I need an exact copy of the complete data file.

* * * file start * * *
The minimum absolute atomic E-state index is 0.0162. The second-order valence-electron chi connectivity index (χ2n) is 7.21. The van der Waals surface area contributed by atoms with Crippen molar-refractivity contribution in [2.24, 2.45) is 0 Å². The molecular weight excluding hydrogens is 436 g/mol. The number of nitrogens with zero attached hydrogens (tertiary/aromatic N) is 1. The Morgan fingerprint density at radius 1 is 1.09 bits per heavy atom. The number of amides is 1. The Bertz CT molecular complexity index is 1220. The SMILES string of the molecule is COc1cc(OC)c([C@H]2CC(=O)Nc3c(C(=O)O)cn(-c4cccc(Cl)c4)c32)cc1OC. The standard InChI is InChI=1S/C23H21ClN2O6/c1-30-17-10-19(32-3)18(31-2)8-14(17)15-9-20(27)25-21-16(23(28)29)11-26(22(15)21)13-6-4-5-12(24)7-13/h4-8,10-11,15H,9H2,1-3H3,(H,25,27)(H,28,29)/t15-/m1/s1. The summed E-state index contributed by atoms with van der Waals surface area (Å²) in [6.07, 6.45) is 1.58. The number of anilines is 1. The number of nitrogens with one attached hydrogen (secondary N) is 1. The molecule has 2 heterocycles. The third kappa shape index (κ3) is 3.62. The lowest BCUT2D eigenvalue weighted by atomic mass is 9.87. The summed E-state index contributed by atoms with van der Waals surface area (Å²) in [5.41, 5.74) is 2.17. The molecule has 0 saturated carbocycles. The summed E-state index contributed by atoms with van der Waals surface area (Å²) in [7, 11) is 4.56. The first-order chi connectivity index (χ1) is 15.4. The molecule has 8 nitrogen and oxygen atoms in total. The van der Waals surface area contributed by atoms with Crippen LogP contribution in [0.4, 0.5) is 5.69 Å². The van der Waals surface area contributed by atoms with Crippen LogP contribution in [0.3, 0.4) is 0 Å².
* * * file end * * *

The minimum absolute atomic E-state index is 0.0162. The second-order valence-electron chi connectivity index (χ2n) is 7.21. The van der Waals surface area contributed by atoms with Crippen molar-refractivity contribution in [2.24, 2.45) is 0 Å². The molecular weight excluding hydrogens is 436 g/mol. The number of nitrogens with zero attached hydrogens (tertiary/aromatic N) is 1. The Morgan fingerprint density at radius 1 is 1.09 bits per heavy atom. The number of amides is 1. The Bertz CT molecular complexity index is 1220. The SMILES string of the molecule is COc1cc(OC)c([C@H]2CC(=O)Nc3c(C(=O)O)cn(-c4cccc(Cl)c4)c32)cc1OC. The standard InChI is InChI=1S/C23H21ClN2O6/c1-30-17-10-19(32-3)18(31-2)8-14(17)15-9-20(27)25-21-16(23(28)29)11-26(22(15)21)13-6-4-5-12(24)7-13/h4-8,10-11,15H,9H2,1-3H3,(H,25,27)(H,28,29)/t15-/m1/s1. The summed E-state index contributed by atoms with van der Waals surface area (Å²) in [6.07, 6.45) is 1.58. The number of anilines is 1. The number of nitrogens with one attached hydrogen (secondary N) is 1. The molecule has 2 heterocycles. The third kappa shape index (κ3) is 3.62. The lowest BCUT2D eigenvalue weighted by atomic mass is 9.87. The summed E-state index contributed by atoms with van der Waals surface area (Å²) in [5.41, 5.74) is 2.17. The molecule has 0 saturated carbocycles. The summed E-state index contributed by atoms with van der Waals surface area (Å²) in [7, 11) is 4.56. The first-order chi connectivity index (χ1) is 15.4. The molecule has 8 nitrogen and oxygen atoms in total. The van der Waals surface area contributed by atoms with Crippen LogP contribution in [0.4, 0.5) is 5.69 Å². The van der Waals surface area contributed by atoms with Crippen LogP contribution in [0.3, 0.4) is 0 Å².